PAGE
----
The maximum number of columns in which they can march is 8.

Q4 Use Euclid’s division lemma to show that the square of any positive integer is either of the form 3m or 3m + 1 for some integer m.

[Hint : Let x be any positive integer then it is of the form 3q, 3q + 1 or 3q + 2. Now square each of these and show that they can be rewritten in the form 3m or 3m + 1]

Answer:

Let x be any positive integer.

It can be written in the form 3q + r where q\geq 0 and r = 0, 1 or 2

Case 1:

For r = 0 we have

x2 = (3q)2

x2 = 9q2

x2 = 3(3q2)

x2 = 3m

Case 2:

For r = 1 we have

x2 = (3q+1)2

x2 = 9q2 + 6q +1

x2 = 3(3q2 + 2q) + 1

x2 = 3m + 1

Case 3:

For r = 2 we have

x2 = (3q+2)2

x2 = 9q2 + 12q +4

x2 = 3(3q2 + 4q + 1) + 1

x2 = 3m + 1

Hence proved.

Q5 Use Euclid’s division lemma to show that the cube of any positive integer is of the form 9m, 9m + 1 or 9m + 8.

Answer:

Let x be any positive integer.

It can be written in the form 3q + r where q\geq 0 and r = 0, 1 or 2

Case 1:

For r = 0 we have

x3 = (3q)3

x3 = 27q3

x3 = 9(3q3)

x3 = 9m

Case 2:

For r = 1 we have

x3 = (3q+1)3

x3 = 27q3 + 27q2 + 9q + 1

x3 = 9(3q3 + 3q2 +q) + 1

x3 = 3m + 1

Case 3:

For r = 2 we have

x3 = (3q+2)3

x3 = 27q3 + 54q2 + 36q + 8

x3 = 9(3q3 + 6q2 +4q) + 8

x3 = 3m + 8

Hence proved.

 

 
NCERT solutions for class 10 maths chapter 1 Real Numbers Excercise: 1.2

Q1 (1) Express each number as a product of its prime factors:  140

Answer:

The number can be as a product of its prime factors as follows

\\140=2\times 2\times 5\times 7\\ 140=2^{2}\times 5\times 7

Q 1 (2) Express each number as a product of its prime factors:  156

Answer:

The given number can be expressed as follows

\\156=2\times 2\times 3\times 13\\ 156=2^{2}\times 3\times 13

Q1 (3) Express each number as a product of its prime factors:  3825

Answer:

The number is expressed as the product of the prime factors as follows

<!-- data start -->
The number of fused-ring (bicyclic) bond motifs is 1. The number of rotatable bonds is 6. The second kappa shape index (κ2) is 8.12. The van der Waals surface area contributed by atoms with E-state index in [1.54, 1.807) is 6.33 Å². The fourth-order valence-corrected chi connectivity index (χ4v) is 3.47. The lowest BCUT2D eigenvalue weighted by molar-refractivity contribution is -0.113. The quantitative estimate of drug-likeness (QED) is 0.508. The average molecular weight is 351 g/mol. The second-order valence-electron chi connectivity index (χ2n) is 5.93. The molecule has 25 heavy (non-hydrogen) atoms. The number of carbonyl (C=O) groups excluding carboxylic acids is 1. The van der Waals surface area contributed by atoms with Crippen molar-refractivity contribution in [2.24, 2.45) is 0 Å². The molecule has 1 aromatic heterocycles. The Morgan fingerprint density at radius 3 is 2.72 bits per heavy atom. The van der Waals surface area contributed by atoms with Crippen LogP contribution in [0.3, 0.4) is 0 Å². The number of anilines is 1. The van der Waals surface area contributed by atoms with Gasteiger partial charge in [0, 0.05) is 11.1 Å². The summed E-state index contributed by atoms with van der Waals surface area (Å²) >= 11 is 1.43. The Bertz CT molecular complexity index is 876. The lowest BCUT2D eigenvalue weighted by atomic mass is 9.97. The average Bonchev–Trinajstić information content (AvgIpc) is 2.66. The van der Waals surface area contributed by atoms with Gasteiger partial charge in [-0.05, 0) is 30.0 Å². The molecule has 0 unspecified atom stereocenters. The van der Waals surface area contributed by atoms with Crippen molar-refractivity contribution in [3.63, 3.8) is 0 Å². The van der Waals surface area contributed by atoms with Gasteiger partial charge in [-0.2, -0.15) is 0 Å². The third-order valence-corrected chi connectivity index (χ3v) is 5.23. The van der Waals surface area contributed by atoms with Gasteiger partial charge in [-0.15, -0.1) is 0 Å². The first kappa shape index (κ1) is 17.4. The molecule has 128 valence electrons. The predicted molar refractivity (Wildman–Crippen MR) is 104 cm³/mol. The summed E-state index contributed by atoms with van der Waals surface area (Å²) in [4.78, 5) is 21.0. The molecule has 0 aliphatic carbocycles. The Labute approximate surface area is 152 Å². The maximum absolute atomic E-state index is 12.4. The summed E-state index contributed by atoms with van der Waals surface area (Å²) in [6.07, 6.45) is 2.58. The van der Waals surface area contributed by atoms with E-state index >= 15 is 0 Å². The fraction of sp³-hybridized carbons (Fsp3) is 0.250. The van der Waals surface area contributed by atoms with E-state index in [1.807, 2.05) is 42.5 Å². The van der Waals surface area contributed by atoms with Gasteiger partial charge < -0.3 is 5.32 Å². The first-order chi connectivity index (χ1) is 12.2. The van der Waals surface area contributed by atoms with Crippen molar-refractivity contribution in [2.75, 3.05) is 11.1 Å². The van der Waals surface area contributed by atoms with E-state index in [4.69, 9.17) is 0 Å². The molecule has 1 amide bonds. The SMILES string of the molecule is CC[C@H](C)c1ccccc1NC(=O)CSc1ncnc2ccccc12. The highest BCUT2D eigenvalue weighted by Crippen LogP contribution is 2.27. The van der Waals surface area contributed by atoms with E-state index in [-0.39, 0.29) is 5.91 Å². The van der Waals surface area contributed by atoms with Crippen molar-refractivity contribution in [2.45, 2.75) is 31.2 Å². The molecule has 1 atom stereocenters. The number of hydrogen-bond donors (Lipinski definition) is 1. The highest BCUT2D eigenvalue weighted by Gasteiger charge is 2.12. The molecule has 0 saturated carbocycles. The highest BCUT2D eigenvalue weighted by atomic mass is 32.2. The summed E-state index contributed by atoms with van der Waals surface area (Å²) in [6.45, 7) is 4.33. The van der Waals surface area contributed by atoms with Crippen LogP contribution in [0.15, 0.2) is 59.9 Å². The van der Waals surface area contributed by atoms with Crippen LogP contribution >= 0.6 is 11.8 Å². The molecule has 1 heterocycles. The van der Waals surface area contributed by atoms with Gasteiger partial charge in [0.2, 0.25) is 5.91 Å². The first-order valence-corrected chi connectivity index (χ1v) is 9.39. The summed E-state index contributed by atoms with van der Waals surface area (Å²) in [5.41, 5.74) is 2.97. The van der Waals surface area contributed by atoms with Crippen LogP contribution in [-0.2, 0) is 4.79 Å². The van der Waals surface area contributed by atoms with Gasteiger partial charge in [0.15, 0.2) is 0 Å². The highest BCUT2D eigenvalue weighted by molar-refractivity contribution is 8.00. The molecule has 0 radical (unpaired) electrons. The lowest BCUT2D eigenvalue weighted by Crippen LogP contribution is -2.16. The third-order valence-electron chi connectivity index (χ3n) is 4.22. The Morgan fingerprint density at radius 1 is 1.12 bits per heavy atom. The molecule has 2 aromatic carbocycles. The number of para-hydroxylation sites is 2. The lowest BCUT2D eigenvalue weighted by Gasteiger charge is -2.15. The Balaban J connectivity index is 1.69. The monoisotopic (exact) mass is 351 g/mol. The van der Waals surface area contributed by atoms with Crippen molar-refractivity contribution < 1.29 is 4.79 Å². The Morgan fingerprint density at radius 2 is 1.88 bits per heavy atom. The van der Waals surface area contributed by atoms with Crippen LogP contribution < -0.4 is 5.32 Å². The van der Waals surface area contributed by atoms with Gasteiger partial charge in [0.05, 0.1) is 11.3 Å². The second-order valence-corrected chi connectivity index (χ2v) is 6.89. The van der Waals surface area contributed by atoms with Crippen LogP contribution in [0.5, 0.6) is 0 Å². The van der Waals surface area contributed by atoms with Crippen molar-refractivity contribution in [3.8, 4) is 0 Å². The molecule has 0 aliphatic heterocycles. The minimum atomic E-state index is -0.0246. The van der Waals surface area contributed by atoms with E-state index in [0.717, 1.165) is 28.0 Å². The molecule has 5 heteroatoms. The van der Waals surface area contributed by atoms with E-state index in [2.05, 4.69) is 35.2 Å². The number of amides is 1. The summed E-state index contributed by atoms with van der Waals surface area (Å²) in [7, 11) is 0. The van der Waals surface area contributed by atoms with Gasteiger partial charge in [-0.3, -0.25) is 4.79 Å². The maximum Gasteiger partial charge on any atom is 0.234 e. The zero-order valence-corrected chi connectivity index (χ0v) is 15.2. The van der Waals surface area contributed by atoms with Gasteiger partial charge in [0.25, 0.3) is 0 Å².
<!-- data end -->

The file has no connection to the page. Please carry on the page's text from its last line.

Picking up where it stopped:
\\3825=3\times 3\times 5\times 5\times 17\\ 3825=3^{2}\times 5^{2}\times 17

Q1 (4) Express each number as a product of its prime factors:  5005

Answer:

The given number can be expressed as the product of its prime factors as follows.

5005=5\times 7\times 11\times 13

Q1 (5) Express each number as a product of its prime factors:  7429

Answer:

The given number can be expressed as the product of their prime factors as follows

7429=17\times 19\times 23

Q2 (1) Find the LCM and HCF of the following pairs of integers and verify that LCM \times HCF = product of the two numbers: 26 and 91

Answer:

26 = 2 x 13

91 = 7 x 13

HCF(26,91) = 13

LCM(26,91) = 2 x 7 x 13 = 182

HCF x LCM = 13 x 182 = 2366

26 x 91 = 2366

26 x 91 = HCF x LCM

Hence Verified

Q2 (2) Find the LCM and HCF of the following pairs of integers and verify that LCM × HCF = product of the two numbers. 510 and 92

Answer:

The number can be expressed as the product of prime factors as

510 = 2 x 3 x 5 x 17

92 = 2x 23

HCF(510,92) = 2

LCM(510,92) = 22 x 3 x 5 x 17 x 23 = 23460

HCF x LCM = 2 x 23460 = 46920

510 x 92 = 46920

510 x 92 = HCF x LCM

Hence Verified

Q2 (3) Find the LCM and HCF of the following pairs of integers and verify that LCM × HCF = product of the two numbers. 336 and 54

Answer:

336 is expressed as the product of its prime factor as

336 = 24 x 3 x 7

54 is expressed as the product of its prime factor as

54 = 2 x 33

HCF(336,54) = 2 x 3 = 6

LCM(336,54) = 24 x 3x 7 = 3024

HCF x LCM = 6 x 3024 = 18144

336 x 54 = 18144

336 x 54 = HCF x LCM

Hence Verified